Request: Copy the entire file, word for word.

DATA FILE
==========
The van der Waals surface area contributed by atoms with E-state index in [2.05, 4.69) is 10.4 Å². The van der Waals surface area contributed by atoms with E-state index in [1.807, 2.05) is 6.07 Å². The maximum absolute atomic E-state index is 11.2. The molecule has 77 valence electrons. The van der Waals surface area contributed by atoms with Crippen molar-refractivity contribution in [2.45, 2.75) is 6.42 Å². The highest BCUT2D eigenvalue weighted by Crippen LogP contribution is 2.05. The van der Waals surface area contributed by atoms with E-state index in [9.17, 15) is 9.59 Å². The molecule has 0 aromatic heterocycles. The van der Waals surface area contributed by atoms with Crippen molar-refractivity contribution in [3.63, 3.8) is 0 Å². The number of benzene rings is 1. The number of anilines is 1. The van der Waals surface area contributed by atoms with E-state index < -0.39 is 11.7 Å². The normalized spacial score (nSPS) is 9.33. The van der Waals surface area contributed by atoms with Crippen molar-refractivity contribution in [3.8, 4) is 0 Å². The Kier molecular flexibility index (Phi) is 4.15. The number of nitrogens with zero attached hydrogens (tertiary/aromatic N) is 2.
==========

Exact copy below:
The van der Waals surface area contributed by atoms with E-state index in [2.05, 4.69) is 10.4 Å². The van der Waals surface area contributed by atoms with E-state index in [1.807, 2.05) is 6.07 Å². The maximum absolute atomic E-state index is 11.2. The molecule has 77 valence electrons. The van der Waals surface area contributed by atoms with Crippen molar-refractivity contribution in [2.45, 2.75) is 6.42 Å². The highest BCUT2D eigenvalue weighted by Crippen LogP contribution is 2.05. The van der Waals surface area contributed by atoms with E-state index in [9.17, 15) is 9.59 Å². The molecule has 0 aromatic heterocycles. The van der Waals surface area contributed by atoms with Crippen molar-refractivity contribution in [3.63, 3.8) is 0 Å². The number of benzene rings is 1. The number of anilines is 1. The van der Waals surface area contributed by atoms with E-state index < -0.39 is 11.7 Å². The normalized spacial score (nSPS) is 9.33. The van der Waals surface area contributed by atoms with Crippen molar-refractivity contribution in [3.8, 4) is 0 Å². The Kier molecular flexibility index (Phi) is 4.15. The number of nitrogens with zero attached hydrogens (tertiary/aromatic N) is 2.